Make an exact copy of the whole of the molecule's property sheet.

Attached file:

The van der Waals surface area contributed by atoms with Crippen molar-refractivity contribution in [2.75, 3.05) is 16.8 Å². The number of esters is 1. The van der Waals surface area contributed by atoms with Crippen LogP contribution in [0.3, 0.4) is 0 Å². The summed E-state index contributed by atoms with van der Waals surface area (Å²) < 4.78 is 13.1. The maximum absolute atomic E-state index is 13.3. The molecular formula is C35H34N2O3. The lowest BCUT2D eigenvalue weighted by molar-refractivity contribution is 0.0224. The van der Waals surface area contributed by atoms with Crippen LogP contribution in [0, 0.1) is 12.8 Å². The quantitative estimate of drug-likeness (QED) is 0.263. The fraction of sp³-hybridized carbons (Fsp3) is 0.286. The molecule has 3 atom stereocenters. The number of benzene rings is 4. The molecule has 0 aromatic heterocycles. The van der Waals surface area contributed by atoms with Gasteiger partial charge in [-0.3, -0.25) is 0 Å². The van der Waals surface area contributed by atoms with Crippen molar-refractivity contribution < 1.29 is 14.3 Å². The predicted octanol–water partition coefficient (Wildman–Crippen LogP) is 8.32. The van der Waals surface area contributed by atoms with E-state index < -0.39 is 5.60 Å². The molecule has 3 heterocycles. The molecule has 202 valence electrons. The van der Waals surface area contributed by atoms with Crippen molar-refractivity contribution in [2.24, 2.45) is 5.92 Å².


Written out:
The van der Waals surface area contributed by atoms with Crippen molar-refractivity contribution in [2.75, 3.05) is 16.8 Å². The number of esters is 1. The van der Waals surface area contributed by atoms with Crippen LogP contribution in [0.3, 0.4) is 0 Å². The summed E-state index contributed by atoms with van der Waals surface area (Å²) < 4.78 is 13.1. The maximum absolute atomic E-state index is 13.3. The molecular formula is C35H34N2O3. The lowest BCUT2D eigenvalue weighted by molar-refractivity contribution is 0.0224. The van der Waals surface area contributed by atoms with Crippen LogP contribution in [0, 0.1) is 12.8 Å². The quantitative estimate of drug-likeness (QED) is 0.263. The fraction of sp³-hybridized carbons (Fsp3) is 0.286. The molecule has 3 atom stereocenters. The number of benzene rings is 4. The molecule has 0 aromatic heterocycles. The van der Waals surface area contributed by atoms with Gasteiger partial charge in [-0.3, -0.25) is 0 Å². The van der Waals surface area contributed by atoms with Crippen molar-refractivity contribution < 1.29 is 14.3 Å². The predicted octanol–water partition coefficient (Wildman–Crippen LogP) is 8.32. The van der Waals surface area contributed by atoms with E-state index < -0.39 is 5.60 Å². The molecule has 3 heterocycles. The molecule has 202 valence electrons. The van der Waals surface area contributed by atoms with Crippen molar-refractivity contribution in [2.24, 2.45) is 5.92 Å².